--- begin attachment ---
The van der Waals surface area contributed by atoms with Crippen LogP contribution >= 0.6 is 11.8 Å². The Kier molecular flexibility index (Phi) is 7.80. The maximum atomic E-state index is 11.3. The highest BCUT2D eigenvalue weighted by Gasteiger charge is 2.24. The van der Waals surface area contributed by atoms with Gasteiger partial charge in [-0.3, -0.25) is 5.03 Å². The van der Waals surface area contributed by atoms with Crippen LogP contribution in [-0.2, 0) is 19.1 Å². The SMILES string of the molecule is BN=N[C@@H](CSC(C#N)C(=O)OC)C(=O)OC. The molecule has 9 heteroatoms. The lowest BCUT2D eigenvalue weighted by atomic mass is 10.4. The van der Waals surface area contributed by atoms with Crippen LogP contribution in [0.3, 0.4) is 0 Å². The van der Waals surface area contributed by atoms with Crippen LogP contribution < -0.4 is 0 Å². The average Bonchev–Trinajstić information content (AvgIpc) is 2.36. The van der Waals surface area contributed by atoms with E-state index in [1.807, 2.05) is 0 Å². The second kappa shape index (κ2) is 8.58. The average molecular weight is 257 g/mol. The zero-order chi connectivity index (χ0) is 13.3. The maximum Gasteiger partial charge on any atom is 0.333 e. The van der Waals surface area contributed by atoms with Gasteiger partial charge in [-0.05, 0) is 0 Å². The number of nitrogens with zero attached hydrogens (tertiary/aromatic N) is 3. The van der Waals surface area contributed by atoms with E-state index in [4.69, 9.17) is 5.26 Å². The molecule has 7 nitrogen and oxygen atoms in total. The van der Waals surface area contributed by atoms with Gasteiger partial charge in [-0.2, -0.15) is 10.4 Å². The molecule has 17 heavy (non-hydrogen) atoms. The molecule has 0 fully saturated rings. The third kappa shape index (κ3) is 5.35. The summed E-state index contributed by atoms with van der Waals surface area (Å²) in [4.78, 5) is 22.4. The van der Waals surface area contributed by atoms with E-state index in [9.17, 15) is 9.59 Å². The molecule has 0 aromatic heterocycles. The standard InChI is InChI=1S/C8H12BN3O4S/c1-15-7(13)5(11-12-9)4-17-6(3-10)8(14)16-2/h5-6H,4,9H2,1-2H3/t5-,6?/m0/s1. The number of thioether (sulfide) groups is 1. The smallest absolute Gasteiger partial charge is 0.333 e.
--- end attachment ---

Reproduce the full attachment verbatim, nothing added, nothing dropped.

The van der Waals surface area contributed by atoms with Crippen LogP contribution >= 0.6 is 11.8 Å². The Kier molecular flexibility index (Phi) is 7.80. The maximum atomic E-state index is 11.3. The highest BCUT2D eigenvalue weighted by Gasteiger charge is 2.24. The van der Waals surface area contributed by atoms with Gasteiger partial charge in [-0.3, -0.25) is 5.03 Å². The van der Waals surface area contributed by atoms with Crippen LogP contribution in [-0.2, 0) is 19.1 Å². The SMILES string of the molecule is BN=N[C@@H](CSC(C#N)C(=O)OC)C(=O)OC. The molecule has 9 heteroatoms. The lowest BCUT2D eigenvalue weighted by atomic mass is 10.4. The van der Waals surface area contributed by atoms with Crippen LogP contribution in [0.3, 0.4) is 0 Å². The van der Waals surface area contributed by atoms with Crippen LogP contribution < -0.4 is 0 Å². The average Bonchev–Trinajstić information content (AvgIpc) is 2.36. The van der Waals surface area contributed by atoms with E-state index in [1.807, 2.05) is 0 Å². The second kappa shape index (κ2) is 8.58. The average molecular weight is 257 g/mol. The zero-order chi connectivity index (χ0) is 13.3. The maximum Gasteiger partial charge on any atom is 0.333 e. The van der Waals surface area contributed by atoms with Gasteiger partial charge in [-0.05, 0) is 0 Å². The number of nitrogens with zero attached hydrogens (tertiary/aromatic N) is 3. The van der Waals surface area contributed by atoms with E-state index in [4.69, 9.17) is 5.26 Å². The molecule has 7 nitrogen and oxygen atoms in total. The van der Waals surface area contributed by atoms with Gasteiger partial charge in [-0.2, -0.15) is 10.4 Å². The molecule has 17 heavy (non-hydrogen) atoms. The molecule has 0 fully saturated rings. The third kappa shape index (κ3) is 5.35. The summed E-state index contributed by atoms with van der Waals surface area (Å²) in [4.78, 5) is 22.4. The van der Waals surface area contributed by atoms with E-state index in [9.17, 15) is 9.59 Å². The molecule has 0 aromatic heterocycles. The standard InChI is InChI=1S/C8H12BN3O4S/c1-15-7(13)5(11-12-9)4-17-6(3-10)8(14)16-2/h5-6H,4,9H2,1-2H3/t5-,6?/m0/s1. The number of thioether (sulfide) groups is 1. The smallest absolute Gasteiger partial charge is 0.333 e.